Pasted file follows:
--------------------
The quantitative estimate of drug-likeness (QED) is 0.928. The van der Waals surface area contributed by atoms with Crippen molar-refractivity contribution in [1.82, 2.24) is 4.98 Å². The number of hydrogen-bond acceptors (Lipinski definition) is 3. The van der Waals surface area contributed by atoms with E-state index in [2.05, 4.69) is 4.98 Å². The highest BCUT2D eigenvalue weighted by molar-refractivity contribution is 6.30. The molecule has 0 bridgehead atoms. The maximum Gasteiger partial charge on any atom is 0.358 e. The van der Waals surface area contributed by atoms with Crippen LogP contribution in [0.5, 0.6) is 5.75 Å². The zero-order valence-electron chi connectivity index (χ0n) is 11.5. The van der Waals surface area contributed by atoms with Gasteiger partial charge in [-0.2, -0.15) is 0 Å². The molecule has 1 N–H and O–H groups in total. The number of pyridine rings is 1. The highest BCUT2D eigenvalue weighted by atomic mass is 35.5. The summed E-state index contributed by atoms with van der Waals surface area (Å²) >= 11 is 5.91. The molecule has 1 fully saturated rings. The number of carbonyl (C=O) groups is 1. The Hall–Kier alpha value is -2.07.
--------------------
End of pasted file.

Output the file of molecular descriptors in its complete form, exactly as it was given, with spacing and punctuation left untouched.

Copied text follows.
The quantitative estimate of drug-likeness (QED) is 0.928. The van der Waals surface area contributed by atoms with Crippen molar-refractivity contribution in [1.82, 2.24) is 4.98 Å². The number of hydrogen-bond acceptors (Lipinski definition) is 3. The van der Waals surface area contributed by atoms with E-state index in [2.05, 4.69) is 4.98 Å². The highest BCUT2D eigenvalue weighted by molar-refractivity contribution is 6.30. The molecule has 0 bridgehead atoms. The maximum Gasteiger partial charge on any atom is 0.358 e. The van der Waals surface area contributed by atoms with Crippen LogP contribution in [0.5, 0.6) is 5.75 Å². The zero-order valence-electron chi connectivity index (χ0n) is 11.5. The van der Waals surface area contributed by atoms with Gasteiger partial charge in [-0.2, -0.15) is 0 Å². The molecule has 1 N–H and O–H groups in total. The number of pyridine rings is 1. The highest BCUT2D eigenvalue weighted by atomic mass is 35.5. The summed E-state index contributed by atoms with van der Waals surface area (Å²) >= 11 is 5.91. The molecule has 1 fully saturated rings. The number of carbonyl (C=O) groups is 1. The Hall–Kier alpha value is -2.07.